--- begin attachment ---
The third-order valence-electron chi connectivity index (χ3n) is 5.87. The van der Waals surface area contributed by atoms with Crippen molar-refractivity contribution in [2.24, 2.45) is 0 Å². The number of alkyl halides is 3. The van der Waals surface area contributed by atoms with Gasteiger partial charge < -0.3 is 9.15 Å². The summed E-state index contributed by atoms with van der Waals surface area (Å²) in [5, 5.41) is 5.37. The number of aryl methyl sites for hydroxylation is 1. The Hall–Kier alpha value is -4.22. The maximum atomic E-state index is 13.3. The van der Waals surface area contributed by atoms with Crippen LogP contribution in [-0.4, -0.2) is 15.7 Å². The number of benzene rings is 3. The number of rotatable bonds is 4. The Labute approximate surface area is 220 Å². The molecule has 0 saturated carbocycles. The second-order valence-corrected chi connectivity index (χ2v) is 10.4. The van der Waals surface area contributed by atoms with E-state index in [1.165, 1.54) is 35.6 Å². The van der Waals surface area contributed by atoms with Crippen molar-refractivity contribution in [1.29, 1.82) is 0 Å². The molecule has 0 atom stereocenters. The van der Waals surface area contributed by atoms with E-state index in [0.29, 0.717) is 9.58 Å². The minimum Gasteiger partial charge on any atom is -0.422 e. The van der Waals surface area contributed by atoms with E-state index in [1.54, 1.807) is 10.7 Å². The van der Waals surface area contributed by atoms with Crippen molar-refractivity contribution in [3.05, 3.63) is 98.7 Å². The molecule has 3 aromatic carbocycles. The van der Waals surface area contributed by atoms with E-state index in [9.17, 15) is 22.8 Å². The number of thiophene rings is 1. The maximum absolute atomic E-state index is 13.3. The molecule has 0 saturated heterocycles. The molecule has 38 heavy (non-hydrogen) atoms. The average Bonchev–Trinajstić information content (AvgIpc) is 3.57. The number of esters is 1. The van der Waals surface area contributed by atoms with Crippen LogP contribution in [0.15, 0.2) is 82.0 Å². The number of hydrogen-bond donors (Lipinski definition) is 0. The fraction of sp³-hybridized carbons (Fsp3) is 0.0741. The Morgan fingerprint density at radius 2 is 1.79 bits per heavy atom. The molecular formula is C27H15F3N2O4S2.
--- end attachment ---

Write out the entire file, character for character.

The third-order valence-electron chi connectivity index (χ3n) is 5.87. The van der Waals surface area contributed by atoms with Crippen molar-refractivity contribution in [2.24, 2.45) is 0 Å². The number of alkyl halides is 3. The van der Waals surface area contributed by atoms with Gasteiger partial charge < -0.3 is 9.15 Å². The summed E-state index contributed by atoms with van der Waals surface area (Å²) in [5, 5.41) is 5.37. The number of aryl methyl sites for hydroxylation is 1. The Hall–Kier alpha value is -4.22. The maximum atomic E-state index is 13.3. The van der Waals surface area contributed by atoms with Crippen LogP contribution in [-0.4, -0.2) is 15.7 Å². The number of benzene rings is 3. The number of rotatable bonds is 4. The Labute approximate surface area is 220 Å². The molecule has 0 saturated carbocycles. The second-order valence-corrected chi connectivity index (χ2v) is 10.4. The van der Waals surface area contributed by atoms with E-state index in [1.165, 1.54) is 35.6 Å². The van der Waals surface area contributed by atoms with Crippen molar-refractivity contribution in [1.29, 1.82) is 0 Å². The molecule has 0 atom stereocenters. The van der Waals surface area contributed by atoms with E-state index in [0.29, 0.717) is 9.58 Å². The minimum Gasteiger partial charge on any atom is -0.422 e. The van der Waals surface area contributed by atoms with E-state index in [1.54, 1.807) is 10.7 Å². The van der Waals surface area contributed by atoms with Crippen molar-refractivity contribution in [3.05, 3.63) is 98.7 Å². The molecule has 3 aromatic carbocycles. The van der Waals surface area contributed by atoms with E-state index in [9.17, 15) is 22.8 Å². The number of thiophene rings is 1. The maximum absolute atomic E-state index is 13.3. The molecule has 0 saturated heterocycles. The molecule has 38 heavy (non-hydrogen) atoms. The average Bonchev–Trinajstić information content (AvgIpc) is 3.57. The number of esters is 1. The van der Waals surface area contributed by atoms with Crippen LogP contribution in [0.15, 0.2) is 82.0 Å². The number of hydrogen-bond donors (Lipinski definition) is 0. The fraction of sp³-hybridized carbons (Fsp3) is 0.0741. The Morgan fingerprint density at radius 2 is 1.79 bits per heavy atom. The molecular formula is C27H15F3N2O4S2.